The American Civil Liberties Union filed a lawsuit today on behalf of a Montrose woman who wants to get her voting rights back.
Iowa ACLU spokesperson, Veronica Fowler, says 41-year-old Kelli Jo Griffin lost her voting rights after being convicted of a nonviolent felony drug charge in 2008. “She completed her probation, but under Iowa law she can’t vote any longer,” Fowler says, “and she’s really turned her life around. She is a mom of four, she is involved with her kids, she is a volunteer in our community, she works with women who have been victims of domestic violence. She works with women who have gone through rehab and who are in rehab for drug and chemical addiction.”
Fowler says there is a process where you can apply to have your voting rights restored, but it is not easy. “It can be confusing, it can be time consuming, and there is no guarantee that if you do it, that you can get your right to vote back,” Fowler says. She says her organization has tried to help people work through the process to restore their voting rights. “We have put together multi-page booklets on it, there’s information from the secretary of state’s office, the governor’s office, but there’s still a lot of confusion,” Fowler says. She says they used a number of communications people and lawyers and still found it a difficult and confusing process.
The lawsuit asks the court to restore the voting rights automatically to Griffin and others who have lower-level, nonviolent felonies. “And then we are also seeking an injunction to stop the state from bringing criminal charges against Iowans with past lower-level criminal charges when they register to vote, or they actually vote,” Fowler says. Fowlers says a series of executive orders from Iowa governors covering voting rights for felons made things even more confusing.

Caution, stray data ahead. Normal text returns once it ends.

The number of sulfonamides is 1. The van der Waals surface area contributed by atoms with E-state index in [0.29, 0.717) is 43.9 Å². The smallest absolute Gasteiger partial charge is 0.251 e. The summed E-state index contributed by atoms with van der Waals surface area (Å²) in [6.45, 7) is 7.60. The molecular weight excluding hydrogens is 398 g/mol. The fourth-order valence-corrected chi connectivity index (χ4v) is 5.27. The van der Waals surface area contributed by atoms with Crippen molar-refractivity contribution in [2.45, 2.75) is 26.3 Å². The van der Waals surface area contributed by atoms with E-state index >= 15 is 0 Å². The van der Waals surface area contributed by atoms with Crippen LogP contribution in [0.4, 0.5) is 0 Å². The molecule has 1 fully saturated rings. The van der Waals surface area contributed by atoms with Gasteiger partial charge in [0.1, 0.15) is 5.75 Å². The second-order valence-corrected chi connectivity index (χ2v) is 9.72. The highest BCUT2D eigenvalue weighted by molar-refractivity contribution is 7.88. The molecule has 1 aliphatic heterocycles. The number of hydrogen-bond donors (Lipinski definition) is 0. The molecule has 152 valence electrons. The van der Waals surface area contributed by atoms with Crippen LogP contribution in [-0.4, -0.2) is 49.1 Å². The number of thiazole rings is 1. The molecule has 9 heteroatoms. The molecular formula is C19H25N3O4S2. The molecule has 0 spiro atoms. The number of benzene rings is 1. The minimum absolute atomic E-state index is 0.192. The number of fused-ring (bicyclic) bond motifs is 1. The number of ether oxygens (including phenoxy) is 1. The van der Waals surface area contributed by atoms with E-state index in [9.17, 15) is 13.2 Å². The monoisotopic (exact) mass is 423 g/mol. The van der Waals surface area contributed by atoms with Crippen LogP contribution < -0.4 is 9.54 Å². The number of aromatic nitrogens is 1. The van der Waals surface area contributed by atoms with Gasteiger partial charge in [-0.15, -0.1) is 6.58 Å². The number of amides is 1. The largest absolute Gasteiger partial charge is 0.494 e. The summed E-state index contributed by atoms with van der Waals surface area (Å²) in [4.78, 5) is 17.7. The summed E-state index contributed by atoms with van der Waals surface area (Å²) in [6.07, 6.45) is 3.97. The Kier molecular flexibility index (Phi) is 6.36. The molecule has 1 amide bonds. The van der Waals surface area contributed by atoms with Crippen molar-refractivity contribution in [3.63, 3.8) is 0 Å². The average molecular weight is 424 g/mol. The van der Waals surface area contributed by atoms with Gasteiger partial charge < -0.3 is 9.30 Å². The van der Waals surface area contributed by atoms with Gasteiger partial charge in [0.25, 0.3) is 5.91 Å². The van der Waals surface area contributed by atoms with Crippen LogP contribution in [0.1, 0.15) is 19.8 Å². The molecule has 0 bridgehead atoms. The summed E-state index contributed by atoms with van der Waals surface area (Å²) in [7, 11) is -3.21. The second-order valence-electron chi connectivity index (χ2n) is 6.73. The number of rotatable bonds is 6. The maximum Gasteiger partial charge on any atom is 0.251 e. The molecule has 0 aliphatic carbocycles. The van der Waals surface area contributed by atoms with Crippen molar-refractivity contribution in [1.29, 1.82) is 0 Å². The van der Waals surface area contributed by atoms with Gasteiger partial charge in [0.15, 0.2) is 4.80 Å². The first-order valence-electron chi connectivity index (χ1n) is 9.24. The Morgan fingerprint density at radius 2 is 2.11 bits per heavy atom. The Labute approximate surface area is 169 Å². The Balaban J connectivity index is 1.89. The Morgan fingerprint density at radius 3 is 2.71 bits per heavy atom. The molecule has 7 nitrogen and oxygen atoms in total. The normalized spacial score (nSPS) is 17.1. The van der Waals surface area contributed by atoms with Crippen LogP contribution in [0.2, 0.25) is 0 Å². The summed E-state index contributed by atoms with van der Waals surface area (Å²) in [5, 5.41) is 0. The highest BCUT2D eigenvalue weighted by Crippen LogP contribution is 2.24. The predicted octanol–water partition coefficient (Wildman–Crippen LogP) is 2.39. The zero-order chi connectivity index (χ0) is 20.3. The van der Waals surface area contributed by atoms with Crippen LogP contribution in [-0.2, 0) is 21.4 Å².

She says Griffin was charged in 2013 for voting in a school election. Her lawyer had correctly told her she could vote again after serving her sentence, but by the time she voted, an executive order by Governor Terry Branstad in 2011 had changed her status. It overturned the previous policy that automatically restored the rights of felons to vote and requires them to apply to have their rights restored. A jury acquitted her, but she is still barred from voting.
The lawsuit names Governor Branstad, Iowa Secretary of State Matt Schultz, and Lee County Auditor Denise Fraise as defendants. Schultz’s spokesman says the Secretary of State’s legal department has not yet seen the lawsuit, so they cannot comment on it at this time.
Photo courtesy of the Iowa ACLU.
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